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by Frank P. Spada Jr., Esq.

A worker alleges a male supervisor repeatedly engaged in fondling and other sexual harassment.

An employee complains about a supervisor’s sexual innuendo and groping, and then, while accessing his work e-mail, finds images of the supervisor nude and performing a sex act.

In both these situations, the employees were men. In the first case, the harasser was a man; in the second, a woman. Both cases resulted in EEOC sexual harassment claims.

Has society considered harassment cases brought by men the same way as those brought by women? Apparently not. In a Los Angeles case, filed against a restaurant’s two male owners, twin brothers Jed and Wyatt Lorenzen convinced a jury that they had been victims of sexual harassment. But they were awarded only $1,000 each in damages.

Sexual harassment is often a product of the power and control the harasser wields over the victim because of his or her relative position in the company, regardless of gender. But juries that might quickly side with a female victim sometimes find it difficult to sympathize with a man who has been harmed by harassment.

That’s no excuse for employers to take lightly the sexual harassment of men.

More men filing charges

More men are filing claims and bringing lawsuits. EEOC statistics show that the percentage of sexual harassment claims filed by men has doubled, from 8% of all claims filed in 1990 to 16% in 2009.

Some cases allege harassment by female supervisors or co-workers, but many involve men harassing other men. The claims range from unwelcome sexual advances to situations in which a victim is homosexual or perceived to be.

The economic downturn may have contributed to this increase. According to the Bureau of Labor Statistics, from September 2008 to January 2010, 4.4 million men and 2.3 million women lost their jobs. In a robust economy, many men who are terminated can find another job fairly quickly.

When jobs are scarce, unemployed people tend to sue in hopes of replacing lost income—and many of those suits allege discrimination and harassment.

Indeed, when you compare unemployment rates and percentage increases in sexual harassment claims by men, economically depressed states often have more claims.

(It’s not an absolute correlation.) Michigan’s unemployment rate in January 2009 was 14.6%. The percentage of harassment claims by men increased from 16.6% in 2007 to 26.6% in 2009. But amid Nebraska’s 4.7% unemployment rate in 2009, the percentage of claims by men dropped from 23.4% in 2007 to 12.7% in 2009.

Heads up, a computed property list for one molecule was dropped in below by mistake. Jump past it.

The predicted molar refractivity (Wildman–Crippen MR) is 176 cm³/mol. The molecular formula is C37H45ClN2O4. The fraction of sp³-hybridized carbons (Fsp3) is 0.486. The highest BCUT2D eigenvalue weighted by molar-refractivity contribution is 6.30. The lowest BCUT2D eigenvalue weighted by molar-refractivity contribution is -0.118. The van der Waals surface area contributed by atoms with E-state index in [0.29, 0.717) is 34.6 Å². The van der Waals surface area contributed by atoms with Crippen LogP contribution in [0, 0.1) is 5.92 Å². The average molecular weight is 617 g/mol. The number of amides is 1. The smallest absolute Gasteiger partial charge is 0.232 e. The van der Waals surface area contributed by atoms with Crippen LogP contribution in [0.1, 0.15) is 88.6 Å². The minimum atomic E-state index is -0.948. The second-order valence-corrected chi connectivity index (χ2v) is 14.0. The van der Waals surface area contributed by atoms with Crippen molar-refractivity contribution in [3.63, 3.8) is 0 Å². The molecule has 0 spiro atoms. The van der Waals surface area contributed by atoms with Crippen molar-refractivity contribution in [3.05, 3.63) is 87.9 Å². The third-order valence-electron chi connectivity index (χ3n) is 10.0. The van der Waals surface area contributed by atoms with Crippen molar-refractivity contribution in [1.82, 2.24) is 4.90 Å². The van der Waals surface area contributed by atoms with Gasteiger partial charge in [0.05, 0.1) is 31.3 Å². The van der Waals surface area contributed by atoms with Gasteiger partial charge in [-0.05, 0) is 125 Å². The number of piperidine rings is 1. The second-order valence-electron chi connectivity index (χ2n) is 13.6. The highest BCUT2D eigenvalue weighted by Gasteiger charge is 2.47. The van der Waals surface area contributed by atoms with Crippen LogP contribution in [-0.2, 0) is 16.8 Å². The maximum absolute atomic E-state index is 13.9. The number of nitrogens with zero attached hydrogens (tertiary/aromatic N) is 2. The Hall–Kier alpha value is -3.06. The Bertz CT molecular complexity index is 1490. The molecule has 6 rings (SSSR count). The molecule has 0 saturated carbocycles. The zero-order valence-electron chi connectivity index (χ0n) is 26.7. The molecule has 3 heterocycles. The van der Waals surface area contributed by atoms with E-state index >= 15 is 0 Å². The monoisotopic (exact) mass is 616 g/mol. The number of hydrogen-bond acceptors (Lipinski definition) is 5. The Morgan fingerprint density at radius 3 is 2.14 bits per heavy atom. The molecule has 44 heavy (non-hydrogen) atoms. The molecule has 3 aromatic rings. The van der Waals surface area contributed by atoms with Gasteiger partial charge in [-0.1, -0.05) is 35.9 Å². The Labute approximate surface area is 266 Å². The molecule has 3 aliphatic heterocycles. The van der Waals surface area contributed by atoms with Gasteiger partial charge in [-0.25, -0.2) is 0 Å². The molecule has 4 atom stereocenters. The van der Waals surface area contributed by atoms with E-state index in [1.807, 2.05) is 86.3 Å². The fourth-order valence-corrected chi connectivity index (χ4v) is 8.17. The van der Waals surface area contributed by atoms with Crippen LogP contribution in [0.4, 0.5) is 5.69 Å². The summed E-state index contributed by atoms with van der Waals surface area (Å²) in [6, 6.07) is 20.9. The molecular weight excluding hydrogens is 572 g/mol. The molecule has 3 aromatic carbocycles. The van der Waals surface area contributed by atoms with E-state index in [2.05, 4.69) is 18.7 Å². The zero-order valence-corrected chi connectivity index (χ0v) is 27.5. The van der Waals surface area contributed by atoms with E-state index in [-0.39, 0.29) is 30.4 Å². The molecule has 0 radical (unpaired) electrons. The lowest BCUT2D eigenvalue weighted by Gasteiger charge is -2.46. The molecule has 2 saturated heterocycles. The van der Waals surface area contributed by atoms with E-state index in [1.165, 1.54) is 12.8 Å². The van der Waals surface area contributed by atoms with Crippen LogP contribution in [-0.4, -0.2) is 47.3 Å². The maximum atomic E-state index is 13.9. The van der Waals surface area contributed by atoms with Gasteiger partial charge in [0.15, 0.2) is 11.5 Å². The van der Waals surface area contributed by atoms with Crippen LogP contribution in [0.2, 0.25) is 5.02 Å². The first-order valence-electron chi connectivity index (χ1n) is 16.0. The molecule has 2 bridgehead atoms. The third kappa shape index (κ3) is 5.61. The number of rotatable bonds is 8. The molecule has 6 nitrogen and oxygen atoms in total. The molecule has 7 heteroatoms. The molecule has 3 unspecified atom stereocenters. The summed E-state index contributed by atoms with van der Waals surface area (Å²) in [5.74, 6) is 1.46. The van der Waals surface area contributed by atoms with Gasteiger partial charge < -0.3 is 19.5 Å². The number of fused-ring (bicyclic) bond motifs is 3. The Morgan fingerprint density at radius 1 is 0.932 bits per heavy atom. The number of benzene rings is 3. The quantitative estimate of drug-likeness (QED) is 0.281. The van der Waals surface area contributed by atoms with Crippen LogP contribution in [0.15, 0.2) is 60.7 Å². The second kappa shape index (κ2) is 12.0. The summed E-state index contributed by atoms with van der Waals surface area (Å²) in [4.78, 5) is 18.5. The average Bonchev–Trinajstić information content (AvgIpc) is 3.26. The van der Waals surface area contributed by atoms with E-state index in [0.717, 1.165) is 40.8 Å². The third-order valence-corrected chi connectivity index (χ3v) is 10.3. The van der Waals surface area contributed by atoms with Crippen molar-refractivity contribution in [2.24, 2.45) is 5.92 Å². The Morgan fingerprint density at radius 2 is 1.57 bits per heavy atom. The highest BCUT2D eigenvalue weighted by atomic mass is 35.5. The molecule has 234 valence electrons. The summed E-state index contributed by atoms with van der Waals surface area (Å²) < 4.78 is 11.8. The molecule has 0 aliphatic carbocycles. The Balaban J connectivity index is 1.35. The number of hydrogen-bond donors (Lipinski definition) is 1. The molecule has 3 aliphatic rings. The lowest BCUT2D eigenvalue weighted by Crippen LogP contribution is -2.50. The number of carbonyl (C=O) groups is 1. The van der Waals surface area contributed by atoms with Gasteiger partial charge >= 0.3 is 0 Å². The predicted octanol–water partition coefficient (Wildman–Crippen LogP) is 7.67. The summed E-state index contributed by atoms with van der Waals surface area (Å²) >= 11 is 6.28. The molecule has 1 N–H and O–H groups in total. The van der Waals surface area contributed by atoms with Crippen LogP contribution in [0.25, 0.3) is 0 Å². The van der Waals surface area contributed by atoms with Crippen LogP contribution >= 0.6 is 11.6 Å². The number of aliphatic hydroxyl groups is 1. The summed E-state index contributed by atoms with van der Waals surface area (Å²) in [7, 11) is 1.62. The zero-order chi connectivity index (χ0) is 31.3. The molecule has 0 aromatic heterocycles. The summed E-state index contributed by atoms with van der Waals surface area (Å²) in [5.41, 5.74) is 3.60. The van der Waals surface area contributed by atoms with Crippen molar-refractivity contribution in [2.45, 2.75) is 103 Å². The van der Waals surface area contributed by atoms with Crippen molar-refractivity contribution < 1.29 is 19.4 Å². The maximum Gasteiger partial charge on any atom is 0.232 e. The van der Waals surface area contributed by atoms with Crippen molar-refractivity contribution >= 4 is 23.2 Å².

High Court and same-sex harassment

Other factors may have contributed to more sexual harassment claims filed by men. The U.S. Supreme Court—in the 1998 case Oncale v. Sundowner Offshore Services (523 U.S. 75)—held that Title VII protections against workplace discrimination “because of sex” applied to harassment between people of the same sex. That landmark ruling extended federal civil rights laws’ protection to same-gender sexual harassment.

And when the 1994 film “Disclosure” portrayed a sexually aggressive female boss preying on her male subordinate, society began to consider more commonplace the idea that a man could be sexually harassed, and have access to the same protections and remedies as a woman.

Implications for employers

Competent employment lawyers will remind employers that sexual harassment claims can come from any employee, and they’ll often advise handling complaints from women and men in the same way because the potential exposure to the employer is the same. Or is it?

Will society now allow a male victim to get the same consideration as a female, regardless of whether the harasser is female or male? More important, will a plaintiff’s attorneys be less inclined to pursue sexual harassment claims on behalf of men because of the possibility that juries may be less than generous in awarding damages?

With more men filing sexual harassment claims lately, we may get answers to these questions.

So is the increase in sexual harassment claims by men truly the result of the economic downturn and higher unemployment rates, or a statistical aberration that will sort itself out? Or have men in the workforce realized they have the same rights as women to seek a remedy when being harassed by co-workers or supervisors, and are becoming more comfortable with exercising their rights when faced with sexual harassment in the workplace?

Here’s what’s certain: Sexual harassment often involves power and control, and can come from a burly male or a petite female, but the law protects a man as it does a woman.


Author: Frank P. Spada Jr. is a partner with Pepper Hamilton LLP, resident in the Princeton office. He represents management in all areas of employment law and labor relations. Frank can be reached at (609) 951-4150 or spadaf@pepperlaw.com.

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